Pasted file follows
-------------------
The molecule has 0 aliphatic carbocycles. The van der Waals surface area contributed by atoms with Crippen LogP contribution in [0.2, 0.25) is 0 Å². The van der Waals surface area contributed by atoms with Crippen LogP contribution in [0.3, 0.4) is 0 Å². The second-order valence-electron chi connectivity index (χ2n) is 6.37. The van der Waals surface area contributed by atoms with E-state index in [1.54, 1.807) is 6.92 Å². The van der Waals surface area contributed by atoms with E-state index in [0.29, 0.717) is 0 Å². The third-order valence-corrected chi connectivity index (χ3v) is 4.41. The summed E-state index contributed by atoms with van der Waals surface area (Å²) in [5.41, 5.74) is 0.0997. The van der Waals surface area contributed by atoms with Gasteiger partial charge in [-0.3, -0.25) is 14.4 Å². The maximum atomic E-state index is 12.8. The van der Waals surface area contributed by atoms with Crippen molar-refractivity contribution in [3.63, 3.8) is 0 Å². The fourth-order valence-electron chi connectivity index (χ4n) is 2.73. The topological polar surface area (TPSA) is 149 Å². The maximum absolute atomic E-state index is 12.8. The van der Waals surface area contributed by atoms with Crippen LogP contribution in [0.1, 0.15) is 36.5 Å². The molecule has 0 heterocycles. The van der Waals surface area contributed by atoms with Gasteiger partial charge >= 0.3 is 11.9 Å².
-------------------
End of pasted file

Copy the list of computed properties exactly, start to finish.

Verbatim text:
The molecule has 0 aliphatic carbocycles. The van der Waals surface area contributed by atoms with Crippen LogP contribution in [0.2, 0.25) is 0 Å². The van der Waals surface area contributed by atoms with Crippen LogP contribution in [0.3, 0.4) is 0 Å². The second-order valence-electron chi connectivity index (χ2n) is 6.37. The van der Waals surface area contributed by atoms with E-state index in [1.54, 1.807) is 6.92 Å². The van der Waals surface area contributed by atoms with E-state index in [0.29, 0.717) is 0 Å². The third-order valence-corrected chi connectivity index (χ3v) is 4.41. The summed E-state index contributed by atoms with van der Waals surface area (Å²) in [5.41, 5.74) is 0.0997. The van der Waals surface area contributed by atoms with Gasteiger partial charge in [-0.3, -0.25) is 14.4 Å². The maximum atomic E-state index is 12.8. The van der Waals surface area contributed by atoms with Crippen molar-refractivity contribution in [3.63, 3.8) is 0 Å². The fourth-order valence-electron chi connectivity index (χ4n) is 2.73. The topological polar surface area (TPSA) is 149 Å². The maximum absolute atomic E-state index is 12.8. The van der Waals surface area contributed by atoms with Crippen LogP contribution in [0.1, 0.15) is 36.5 Å². The molecule has 0 heterocycles. The van der Waals surface area contributed by atoms with Gasteiger partial charge >= 0.3 is 11.9 Å².